Sure, it’s typical for people to overestimate their abilities. One study found that 80 per cent of drivers rate themselves as above average – a statistical impossibility. And similar trends have been found when people rate their relative popularity and cognitive abilities. The problem is that when people are incompetent, not only do they reach wrong conclusions and make unfortunate choices but, also, they are robbed of the ability to realise their mistakes. In a semester-long study of college students, good students could better predict their performance on future exams given feedback about their scores and relative percentile. However, the poorest performers showed no recognition, despite clear and repeated feedback that they were doing badly. Instead of being confused, perplexed or thoughtful about their erroneous ways, incompetent people insist that their ways are correct. As Charles Darwin wrote in The Descent of Man (1871): ‘Ignorance more frequently begets confidence than does knowledge.’

Interestingly, really smart people also fail to accurately self-assess their abilities. As much as D- and F-grade students overestimate their abilities, A-grade students underestimate theirs. In their classic study, Dunning and Kruger found that high-performing students, whose cognitive scores were in the top quartile, underestimated their relative competence. These students presumed that if these cognitive tasks were easy for them, then they must be just as easy or even easier for everyone else. This so-called ‘imposter syndrome’ can be likened to the inverse of the Dunning-Kruger effect, whereby high achievers fail to recognise their talents and think that others are equally competent. The difference is that competent people can and do adjust their self-assessment given appropriate feedback, while incompetent individuals cannot.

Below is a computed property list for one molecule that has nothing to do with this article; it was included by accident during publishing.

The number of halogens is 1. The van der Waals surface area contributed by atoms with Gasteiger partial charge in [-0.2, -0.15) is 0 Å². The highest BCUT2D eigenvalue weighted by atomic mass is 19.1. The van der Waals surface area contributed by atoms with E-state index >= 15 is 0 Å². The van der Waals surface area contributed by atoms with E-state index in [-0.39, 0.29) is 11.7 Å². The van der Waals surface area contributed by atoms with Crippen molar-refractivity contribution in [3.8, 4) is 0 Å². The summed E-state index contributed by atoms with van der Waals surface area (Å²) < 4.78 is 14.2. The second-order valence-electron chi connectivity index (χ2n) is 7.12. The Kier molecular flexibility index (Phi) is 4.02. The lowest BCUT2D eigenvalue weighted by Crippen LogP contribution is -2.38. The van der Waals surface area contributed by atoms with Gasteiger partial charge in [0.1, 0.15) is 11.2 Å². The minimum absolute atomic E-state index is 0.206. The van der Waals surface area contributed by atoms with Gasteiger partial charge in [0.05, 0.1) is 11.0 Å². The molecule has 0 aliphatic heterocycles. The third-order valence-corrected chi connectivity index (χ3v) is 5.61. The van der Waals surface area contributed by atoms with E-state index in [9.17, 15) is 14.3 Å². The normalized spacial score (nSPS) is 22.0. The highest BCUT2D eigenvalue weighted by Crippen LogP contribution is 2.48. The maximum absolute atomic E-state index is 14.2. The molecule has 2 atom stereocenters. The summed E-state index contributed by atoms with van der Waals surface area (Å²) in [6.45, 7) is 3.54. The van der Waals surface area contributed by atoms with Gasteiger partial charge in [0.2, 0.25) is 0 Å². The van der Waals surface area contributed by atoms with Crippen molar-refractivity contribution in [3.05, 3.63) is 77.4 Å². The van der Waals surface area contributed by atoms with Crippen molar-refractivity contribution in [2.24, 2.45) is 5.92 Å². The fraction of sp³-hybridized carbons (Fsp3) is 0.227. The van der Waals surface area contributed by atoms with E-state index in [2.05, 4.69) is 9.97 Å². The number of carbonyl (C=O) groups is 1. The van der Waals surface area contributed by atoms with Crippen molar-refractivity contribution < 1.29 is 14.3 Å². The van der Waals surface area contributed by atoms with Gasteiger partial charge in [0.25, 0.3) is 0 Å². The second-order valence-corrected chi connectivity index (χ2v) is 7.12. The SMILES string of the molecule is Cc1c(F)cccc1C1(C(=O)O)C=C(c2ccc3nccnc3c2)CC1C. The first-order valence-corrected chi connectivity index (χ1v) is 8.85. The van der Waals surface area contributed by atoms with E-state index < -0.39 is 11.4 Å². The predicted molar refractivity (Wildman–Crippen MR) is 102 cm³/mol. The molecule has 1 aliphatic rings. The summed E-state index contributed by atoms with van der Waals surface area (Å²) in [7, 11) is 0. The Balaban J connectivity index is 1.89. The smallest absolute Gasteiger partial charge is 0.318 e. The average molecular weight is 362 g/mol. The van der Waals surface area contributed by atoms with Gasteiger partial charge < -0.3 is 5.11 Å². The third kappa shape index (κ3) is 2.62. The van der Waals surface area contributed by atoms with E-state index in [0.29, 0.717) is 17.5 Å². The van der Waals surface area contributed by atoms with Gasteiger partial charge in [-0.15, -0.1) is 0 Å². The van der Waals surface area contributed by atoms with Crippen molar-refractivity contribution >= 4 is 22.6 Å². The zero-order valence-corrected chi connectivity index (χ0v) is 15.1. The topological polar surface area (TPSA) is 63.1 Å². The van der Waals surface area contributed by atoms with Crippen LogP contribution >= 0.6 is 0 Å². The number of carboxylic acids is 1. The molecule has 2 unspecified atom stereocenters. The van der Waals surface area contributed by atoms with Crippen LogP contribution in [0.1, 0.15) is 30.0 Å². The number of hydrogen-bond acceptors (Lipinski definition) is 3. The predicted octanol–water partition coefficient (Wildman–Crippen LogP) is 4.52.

And therein lies the key to not ending up like the witless bank robber. Sometimes we try things that lead to favourable outcomes, but other times – like the lemon juice idea – our approaches are imperfect, irrational, inept or just plain stupid. The trick is to not be fooled by illusions of superiority and to learn to accurately reevaluate our competence. After all, as Confucius reportedly said, real knowledge is knowing the extent of one’s ignorance.

This article was originally published at Aeon and has been republished under Creative Commons.

X
This website uses cookies to enhance user experience and to analyze performance and traffic on our website. We also share information about your use of our site with our social media, advertising and analytics partners. Learn More / Do Not Sell My Personal Information
Accept Cookies
X
Cookie Preferences Cookie List

Do Not Sell My Personal Information